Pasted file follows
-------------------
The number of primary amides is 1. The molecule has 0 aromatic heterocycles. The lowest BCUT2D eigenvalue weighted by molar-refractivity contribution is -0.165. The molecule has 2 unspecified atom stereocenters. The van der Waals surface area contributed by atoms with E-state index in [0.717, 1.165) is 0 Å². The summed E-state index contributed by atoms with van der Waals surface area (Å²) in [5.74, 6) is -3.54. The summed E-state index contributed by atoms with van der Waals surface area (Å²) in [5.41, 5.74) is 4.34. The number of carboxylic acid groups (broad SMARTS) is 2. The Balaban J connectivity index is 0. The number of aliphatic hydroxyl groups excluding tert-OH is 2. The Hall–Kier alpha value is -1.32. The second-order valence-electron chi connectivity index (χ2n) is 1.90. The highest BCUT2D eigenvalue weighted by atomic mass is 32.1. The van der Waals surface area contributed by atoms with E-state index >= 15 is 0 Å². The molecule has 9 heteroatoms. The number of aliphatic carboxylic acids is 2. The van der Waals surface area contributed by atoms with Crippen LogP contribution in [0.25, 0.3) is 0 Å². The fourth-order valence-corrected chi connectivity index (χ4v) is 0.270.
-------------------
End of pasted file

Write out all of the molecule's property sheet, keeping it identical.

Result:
The number of primary amides is 1. The molecule has 0 aromatic heterocycles. The lowest BCUT2D eigenvalue weighted by molar-refractivity contribution is -0.165. The molecule has 2 unspecified atom stereocenters. The van der Waals surface area contributed by atoms with E-state index in [0.717, 1.165) is 0 Å². The summed E-state index contributed by atoms with van der Waals surface area (Å²) in [5.74, 6) is -3.54. The summed E-state index contributed by atoms with van der Waals surface area (Å²) in [5.41, 5.74) is 4.34. The number of carboxylic acid groups (broad SMARTS) is 2. The Balaban J connectivity index is 0. The number of aliphatic hydroxyl groups excluding tert-OH is 2. The Hall–Kier alpha value is -1.32. The second-order valence-electron chi connectivity index (χ2n) is 1.90. The highest BCUT2D eigenvalue weighted by atomic mass is 32.1. The van der Waals surface area contributed by atoms with E-state index >= 15 is 0 Å². The molecule has 9 heteroatoms. The number of aliphatic carboxylic acids is 2. The van der Waals surface area contributed by atoms with Crippen LogP contribution in [0.25, 0.3) is 0 Å². The fourth-order valence-corrected chi connectivity index (χ4v) is 0.270.